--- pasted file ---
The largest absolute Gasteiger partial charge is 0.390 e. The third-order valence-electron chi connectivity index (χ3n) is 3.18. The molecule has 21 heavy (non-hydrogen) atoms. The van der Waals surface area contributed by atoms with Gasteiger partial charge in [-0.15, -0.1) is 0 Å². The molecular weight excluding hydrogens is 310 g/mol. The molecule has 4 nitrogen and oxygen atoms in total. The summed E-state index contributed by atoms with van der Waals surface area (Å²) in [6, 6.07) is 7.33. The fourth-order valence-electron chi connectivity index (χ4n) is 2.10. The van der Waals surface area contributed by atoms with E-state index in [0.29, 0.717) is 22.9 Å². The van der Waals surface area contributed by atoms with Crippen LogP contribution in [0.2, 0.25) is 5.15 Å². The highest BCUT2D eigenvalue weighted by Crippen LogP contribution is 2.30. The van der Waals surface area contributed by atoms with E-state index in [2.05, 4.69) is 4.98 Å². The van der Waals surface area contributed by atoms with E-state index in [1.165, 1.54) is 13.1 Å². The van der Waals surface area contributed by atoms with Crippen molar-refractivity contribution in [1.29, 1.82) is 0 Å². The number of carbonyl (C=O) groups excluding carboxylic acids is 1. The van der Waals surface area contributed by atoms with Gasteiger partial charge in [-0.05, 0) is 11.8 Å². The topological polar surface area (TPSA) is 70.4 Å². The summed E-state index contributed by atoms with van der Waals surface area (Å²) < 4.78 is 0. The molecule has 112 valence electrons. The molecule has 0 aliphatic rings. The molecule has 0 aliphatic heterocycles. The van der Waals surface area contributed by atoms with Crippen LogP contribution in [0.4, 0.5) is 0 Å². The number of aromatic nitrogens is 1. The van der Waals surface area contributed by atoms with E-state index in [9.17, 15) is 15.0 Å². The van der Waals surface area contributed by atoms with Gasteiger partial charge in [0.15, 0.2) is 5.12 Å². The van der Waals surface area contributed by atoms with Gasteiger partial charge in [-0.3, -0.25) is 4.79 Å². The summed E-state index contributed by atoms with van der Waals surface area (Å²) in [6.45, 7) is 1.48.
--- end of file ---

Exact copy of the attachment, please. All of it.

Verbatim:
The largest absolute Gasteiger partial charge is 0.390 e. The third-order valence-electron chi connectivity index (χ3n) is 3.18. The molecule has 21 heavy (non-hydrogen) atoms. The van der Waals surface area contributed by atoms with Gasteiger partial charge in [-0.15, -0.1) is 0 Å². The molecular weight excluding hydrogens is 310 g/mol. The molecule has 4 nitrogen and oxygen atoms in total. The summed E-state index contributed by atoms with van der Waals surface area (Å²) in [6, 6.07) is 7.33. The fourth-order valence-electron chi connectivity index (χ4n) is 2.10. The van der Waals surface area contributed by atoms with E-state index in [0.29, 0.717) is 22.9 Å². The van der Waals surface area contributed by atoms with Crippen LogP contribution in [0.2, 0.25) is 5.15 Å². The highest BCUT2D eigenvalue weighted by Crippen LogP contribution is 2.30. The van der Waals surface area contributed by atoms with E-state index in [2.05, 4.69) is 4.98 Å². The van der Waals surface area contributed by atoms with E-state index in [1.165, 1.54) is 13.1 Å². The van der Waals surface area contributed by atoms with Crippen molar-refractivity contribution in [1.29, 1.82) is 0 Å². The number of carbonyl (C=O) groups excluding carboxylic acids is 1. The van der Waals surface area contributed by atoms with Gasteiger partial charge in [-0.05, 0) is 11.8 Å². The topological polar surface area (TPSA) is 70.4 Å². The summed E-state index contributed by atoms with van der Waals surface area (Å²) < 4.78 is 0. The molecule has 112 valence electrons. The molecule has 0 aliphatic rings. The molecule has 0 aliphatic heterocycles. The van der Waals surface area contributed by atoms with Crippen LogP contribution in [0.4, 0.5) is 0 Å². The number of aromatic nitrogens is 1. The van der Waals surface area contributed by atoms with E-state index in [9.17, 15) is 15.0 Å². The van der Waals surface area contributed by atoms with Gasteiger partial charge in [0.15, 0.2) is 5.12 Å². The van der Waals surface area contributed by atoms with Gasteiger partial charge in [-0.3, -0.25) is 4.79 Å². The summed E-state index contributed by atoms with van der Waals surface area (Å²) in [6.45, 7) is 1.48.